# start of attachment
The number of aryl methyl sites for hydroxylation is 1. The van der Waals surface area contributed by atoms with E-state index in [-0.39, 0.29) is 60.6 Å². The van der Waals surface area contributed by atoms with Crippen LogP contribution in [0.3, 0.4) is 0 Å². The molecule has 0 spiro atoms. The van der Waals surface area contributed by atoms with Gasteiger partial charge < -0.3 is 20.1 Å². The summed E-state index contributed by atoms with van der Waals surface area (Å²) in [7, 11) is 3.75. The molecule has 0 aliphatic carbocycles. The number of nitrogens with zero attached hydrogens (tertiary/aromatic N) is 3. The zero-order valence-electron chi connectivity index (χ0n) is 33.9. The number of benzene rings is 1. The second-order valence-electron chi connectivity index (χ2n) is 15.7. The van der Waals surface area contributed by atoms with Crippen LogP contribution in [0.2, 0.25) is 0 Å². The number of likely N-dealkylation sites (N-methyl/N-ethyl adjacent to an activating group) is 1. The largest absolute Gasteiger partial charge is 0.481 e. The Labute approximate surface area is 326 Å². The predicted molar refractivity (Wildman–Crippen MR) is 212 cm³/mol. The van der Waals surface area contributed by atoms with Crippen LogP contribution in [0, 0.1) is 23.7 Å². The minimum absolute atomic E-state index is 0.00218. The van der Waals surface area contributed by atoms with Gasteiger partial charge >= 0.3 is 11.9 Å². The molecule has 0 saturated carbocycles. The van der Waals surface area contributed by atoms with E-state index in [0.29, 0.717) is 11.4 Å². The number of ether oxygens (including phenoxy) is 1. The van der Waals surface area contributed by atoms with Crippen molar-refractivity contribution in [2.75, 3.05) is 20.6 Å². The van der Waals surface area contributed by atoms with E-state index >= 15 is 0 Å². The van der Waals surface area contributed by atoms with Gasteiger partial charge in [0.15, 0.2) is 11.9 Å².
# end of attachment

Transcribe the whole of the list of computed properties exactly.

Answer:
The number of aryl methyl sites for hydroxylation is 1. The van der Waals surface area contributed by atoms with E-state index in [-0.39, 0.29) is 60.6 Å². The van der Waals surface area contributed by atoms with Crippen LogP contribution in [0.3, 0.4) is 0 Å². The molecule has 0 spiro atoms. The van der Waals surface area contributed by atoms with Gasteiger partial charge < -0.3 is 20.1 Å². The summed E-state index contributed by atoms with van der Waals surface area (Å²) in [7, 11) is 3.75. The molecule has 0 aliphatic carbocycles. The number of nitrogens with zero attached hydrogens (tertiary/aromatic N) is 3. The zero-order valence-electron chi connectivity index (χ0n) is 33.9. The number of benzene rings is 1. The second-order valence-electron chi connectivity index (χ2n) is 15.7. The van der Waals surface area contributed by atoms with Crippen LogP contribution in [0.2, 0.25) is 0 Å². The number of likely N-dealkylation sites (N-methyl/N-ethyl adjacent to an activating group) is 1. The largest absolute Gasteiger partial charge is 0.481 e. The Labute approximate surface area is 326 Å². The predicted molar refractivity (Wildman–Crippen MR) is 212 cm³/mol. The van der Waals surface area contributed by atoms with Crippen LogP contribution in [0, 0.1) is 23.7 Å². The minimum absolute atomic E-state index is 0.00218. The van der Waals surface area contributed by atoms with Gasteiger partial charge >= 0.3 is 11.9 Å². The molecule has 0 saturated carbocycles. The van der Waals surface area contributed by atoms with E-state index in [0.29, 0.717) is 11.4 Å². The number of ether oxygens (including phenoxy) is 1. The van der Waals surface area contributed by atoms with Crippen molar-refractivity contribution in [2.75, 3.05) is 20.6 Å². The van der Waals surface area contributed by atoms with E-state index >= 15 is 0 Å². The van der Waals surface area contributed by atoms with Gasteiger partial charge in [0.15, 0.2) is 11.9 Å².